The Season of Used Book Sales

Leaving TIFF last Friday, I walked east on King Street to the subway. At Simcoe, I noticed that there was a used book sale set up on the grounds of St. Andrew’s Presbyterian Church. Always a sucker for a bargain, I went in to browse. An hour and a half later, I left with four boxes of books, over 70 books in all.

I was delighted. I discovered a cache of hard-cover Canadian history books. There were memoirs or biographies: of politicians René Lévesque, Preston Manning, Joey Smallwood, Ed Broadbent, Sheila Copps, Tommy Douglas, and John Diefenbaker; of Rabbi Gunther Plaut and of Dr. Bob McClure, one-time moderator of the United Church of Canada; of famous lawyers Eddie Greenspan and Arthur Maloney; and of the generals in World War II written by noted Canadian historian Jack Granatstein. There was Rosemary Speirs’ Out of the Blue: The Fall of the Tory Dynasty in Ontario, and even a History of Canada written by my hero, June Callwood, and a novel written by politician Judy LaMarsh. Having spent time this summer reading the memoirs of popular historian and CBC celebrity, Pierre Berton, I looked for Drifting Home, his story of travelling down the Yukon River with his family, and for his two railroad histories. I found all three. And there was much, much more. Not a bad haul for a little browsing.

The volunteers who packed my boxes had decided among themselves, even before I felt inclined to leave, that, as I was their best customer during the two-day sale, I should have all the books for a mere $20.00. I resisted, held out a $50 and said it was the least I could pay. After all, I wanted to support their outreach projects and, having run my share of yard sales in the past, wanted to reward their efforts with a fair donation. They insisted that, by that point, they would pay someone to take the books away. We settled on $40, I hailed a cab and they put the boxes into the trunk.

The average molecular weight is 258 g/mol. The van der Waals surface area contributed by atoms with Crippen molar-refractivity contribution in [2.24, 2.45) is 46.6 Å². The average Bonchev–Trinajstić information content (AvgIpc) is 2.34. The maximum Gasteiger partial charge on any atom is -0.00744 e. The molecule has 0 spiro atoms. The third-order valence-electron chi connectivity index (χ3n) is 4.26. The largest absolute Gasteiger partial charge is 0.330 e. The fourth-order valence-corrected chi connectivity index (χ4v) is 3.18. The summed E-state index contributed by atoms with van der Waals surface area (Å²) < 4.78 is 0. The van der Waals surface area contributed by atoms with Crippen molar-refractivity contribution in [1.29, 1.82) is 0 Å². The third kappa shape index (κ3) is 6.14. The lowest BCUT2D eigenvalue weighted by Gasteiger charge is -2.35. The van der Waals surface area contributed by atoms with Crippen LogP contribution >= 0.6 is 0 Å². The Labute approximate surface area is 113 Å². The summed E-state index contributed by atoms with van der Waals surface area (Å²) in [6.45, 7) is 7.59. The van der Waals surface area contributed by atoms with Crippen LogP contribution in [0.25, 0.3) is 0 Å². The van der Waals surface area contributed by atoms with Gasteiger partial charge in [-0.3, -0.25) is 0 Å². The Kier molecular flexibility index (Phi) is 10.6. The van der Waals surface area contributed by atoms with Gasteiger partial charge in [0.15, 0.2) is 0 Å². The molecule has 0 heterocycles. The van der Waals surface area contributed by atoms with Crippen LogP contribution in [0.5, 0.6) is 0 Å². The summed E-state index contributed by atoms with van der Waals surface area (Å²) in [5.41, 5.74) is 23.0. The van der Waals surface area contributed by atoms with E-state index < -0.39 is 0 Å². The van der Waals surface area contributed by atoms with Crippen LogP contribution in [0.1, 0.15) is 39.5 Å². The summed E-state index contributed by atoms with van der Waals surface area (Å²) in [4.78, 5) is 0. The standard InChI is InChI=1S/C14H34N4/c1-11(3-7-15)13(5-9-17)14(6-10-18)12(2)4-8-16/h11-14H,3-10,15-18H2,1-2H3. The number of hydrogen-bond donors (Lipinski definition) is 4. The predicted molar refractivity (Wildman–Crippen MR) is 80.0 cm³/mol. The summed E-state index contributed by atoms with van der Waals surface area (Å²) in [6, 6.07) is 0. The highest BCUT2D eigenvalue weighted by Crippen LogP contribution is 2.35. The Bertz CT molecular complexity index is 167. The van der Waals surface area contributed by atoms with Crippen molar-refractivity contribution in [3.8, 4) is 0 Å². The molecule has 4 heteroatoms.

“Will you read all those books?” one of the volunteers asked.”No,” I replied, “but I will use them. Some will fill in gaps in my library, some will be models for my writing, others I will give as gifts, if nothing else, as stocking-stuffers.” At a time when we are weeding our house of books, adding more seems dysfunctional, but if I use them, it’s a small investment that will pay off.

It occurred to me, as Peter Sellers of Sellers & Newel and Joyce Blair of Balfour Books insist, that the market for used books remains. Often book lovers just need to be reminded of what it is that they might need or want. Besides, I believe in serendipity. Finding and reading books by chance this summer brought me immense personal and professional satisfaction. As all lovers of used books know, this happens often.

It’s the time of the year for used book sales. Several colleges at the University of Toronto have massive used book sales coming up: Victoria College, September 24-28th; St. Michael’s College, September 27-30th; University College, October 14-18th; and Trinity College, October 20-24th. Check for times and locations on the websites of the individual colleges. For other used book sales across the province, see the list at www.booksalefinder.com. Book lovers interested in new books and magazines have Word on the Street in Toronto this Sunday, September 25th, at Harbourfront starting at 11:00 a.m. Enjoy.

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2 comments

  1. Marlene

    Feel free to gift to me – but only one at a time!

    Too bad to think the store would have to pay to get rid of such gems.

    I’m reading While the Women Only Wept – Loyalist Refugee Women in Eastern Ontario – by Janice Potter-MacKinnon. I discovered a few years back that I had some Loyalist ancestors, who became lumber barrons in Since County and later in Huron/Bruce, finally Muskoka. My stepdaughter was discarding this university text during a household move.

  2. Lorraine

    Marian, I love your thinking about ‘using’ books as you weed your own house of books. I too need to weed and could have supplied several of the political biographies. Meanwhile, some nights I wander downstairs and a book calls to me to be read.

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